Finally, this is an opportunity to expand our thinking about Preclearance. Yes, the Voting Rights Act was passed on the backs, blood, sweat, tears and lives of African Americans. But we were not alone. The legal fight for equality was a joint venture between African Americans and Latinos. NAACP lawyer and eventual Supreme Court Justice Thurgood Marshall studied Mendez v. Westminster, which set the legal precedent for Marshall’s most famous case Brown v Board of Education and he understood the implications of Hernandez v. Texas, which established that all Americans are subject to equal protections under the 14th Amendment. In fact, Lau v. Nichols, a case involving an Asian student, chipped away even further at discriminatory practices.
I believe there will be an attempt by Congress to keep Section 4 alive. It will be difficult to reach a consensus on what the formula will look like—I can see where any legislator whose district would be impacted by a new formula objecting—but there will be an attempt. While we wait on Congress to find a formula palpable to both Congress and the Supreme Court, there are three policies we can pursue that will protect the right to vote and protect the integrity of our electoral system.
1) Pass legislation requiring all Section 2 challenges to be decided by at least the state level Court of Appeals before an election is certified. If upheld, a new election must be held.
2) Federally fund all regularly scheduled elections. Elections are expensive for government. The federal government can heavily subsidize elections and tie the subsidies to specific policies, such as early voting periods.
3) Eliminate the formula altogether and make every jurisdiction subject to Preclearance. During the oral arguments, Chief Justice Roberts asked if the South is inherently more prejudiced than the non-South. The Court seemed to take issue with singling out specific areas for Preclearance. Take their point and run with it.

2013 is a year of landmarks. The first African American President of the United States was sworn in for his second term on Martin Luther King, Jr. Day. This is the 50th anniversary of the March on Washington for civil rights. This is the 45th anniversary of King’s assassination. Now, at least for now, 2013 is the year the Voting Rights Act changed forever. As with every turn in American history, activism, ingenuity and persistence will determine the future.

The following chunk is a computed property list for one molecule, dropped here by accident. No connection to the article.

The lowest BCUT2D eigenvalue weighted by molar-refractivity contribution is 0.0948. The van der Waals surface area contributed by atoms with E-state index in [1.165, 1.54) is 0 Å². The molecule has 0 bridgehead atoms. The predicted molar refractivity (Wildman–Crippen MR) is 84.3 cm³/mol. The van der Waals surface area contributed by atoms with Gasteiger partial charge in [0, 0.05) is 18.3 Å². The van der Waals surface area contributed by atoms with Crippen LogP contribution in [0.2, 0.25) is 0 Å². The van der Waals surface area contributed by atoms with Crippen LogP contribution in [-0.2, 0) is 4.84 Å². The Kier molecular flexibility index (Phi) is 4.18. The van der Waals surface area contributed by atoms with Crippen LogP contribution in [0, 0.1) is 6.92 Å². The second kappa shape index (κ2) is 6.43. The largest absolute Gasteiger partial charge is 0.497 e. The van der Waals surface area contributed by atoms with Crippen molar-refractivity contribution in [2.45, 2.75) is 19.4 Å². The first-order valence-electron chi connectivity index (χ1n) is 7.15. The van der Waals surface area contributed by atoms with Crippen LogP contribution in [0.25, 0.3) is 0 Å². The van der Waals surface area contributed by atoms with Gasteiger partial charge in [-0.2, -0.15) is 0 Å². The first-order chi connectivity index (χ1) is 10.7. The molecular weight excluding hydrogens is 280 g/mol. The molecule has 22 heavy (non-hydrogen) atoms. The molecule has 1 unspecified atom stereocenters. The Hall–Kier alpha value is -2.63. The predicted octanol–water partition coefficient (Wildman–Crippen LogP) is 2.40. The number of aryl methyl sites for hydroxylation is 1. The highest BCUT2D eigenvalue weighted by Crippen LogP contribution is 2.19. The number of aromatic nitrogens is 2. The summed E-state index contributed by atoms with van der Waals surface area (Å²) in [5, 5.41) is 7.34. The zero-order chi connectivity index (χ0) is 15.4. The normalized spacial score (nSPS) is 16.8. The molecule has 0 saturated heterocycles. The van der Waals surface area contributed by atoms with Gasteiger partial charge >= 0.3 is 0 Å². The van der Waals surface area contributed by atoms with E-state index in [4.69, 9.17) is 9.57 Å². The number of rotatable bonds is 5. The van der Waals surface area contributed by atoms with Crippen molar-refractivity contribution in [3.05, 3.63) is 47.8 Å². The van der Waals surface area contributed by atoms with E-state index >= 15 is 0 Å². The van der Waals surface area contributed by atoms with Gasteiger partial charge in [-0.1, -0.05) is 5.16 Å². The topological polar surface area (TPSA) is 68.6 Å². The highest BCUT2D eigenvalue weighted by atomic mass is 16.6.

About the Author
Fred Hicks is a former Adjunct Professor at Florida A&M University and Instructor at George C. Wallace Community College. He is a proud graduate of Clayton State University, where he served as the first African American Student Government Association President and was named the 2010 Distinguished Alumnus. He holds a Master’s degree and graduate certificate in Education Policy, Planning and Analysis from Florida State University, where he also completed his doctoral coursework. Fredrick is the President of the Hicks Evaluation Group (HEG), a full service consulting firm. He can be reached by email at:

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Well, in the biggest EPIC FAIL of the week (and it is only Tuesday), the Supreme Court of the United States, in its infinite wisdom, decided to pack us all up and send us back to 1960. While the fashion and music of that day was hot and jamming, the state of civil rights for people who look like me, were not.  Today, the decision in Shelby County v. Holder was alarming, disturbing, and could be for some a bit confusing. So instead of reinventing the wheel, I’m going to republish a great blog posted by Amy Howe, We gave you a chance:  Today’s Shelby County decision in Plain English, SCOTUSblog (Jun. 25, 2013, 2:45 PM), This gives a great synopsis of today’s decision, without all the legalese.


“Four years ago, in a case called Northwest Austin Municipal Utility District No. 1 (NAMUDNO) v. Holder, the Supreme Court reviewed a challenge to the constitutionality of the preclearance provisions of the Voting Rights Act.  As I explained in an earlier post, that portion of the Act was designed to prevent discrimination in voting by requiring a list of state and local governments identified by Congress in the 1960s as having a history of voting discrimination to get approval from the federal government before making any changes to their voting laws or procedures – both major changes and even for something as seemingly innocuous as moving a polling place across the street.  In that case, the Court ultimately dodged the constitutional question, handing the utility district a victory on another ground.  But at the same time, the Court fired off a cautionary shot to Congress, admonishing it that “[t]hings have changed in the South,” where most of the state and local governments that have to comply with the preclearance requirements are located, and that the burdens imposed by the preclearance requirements “must be justified by current needs.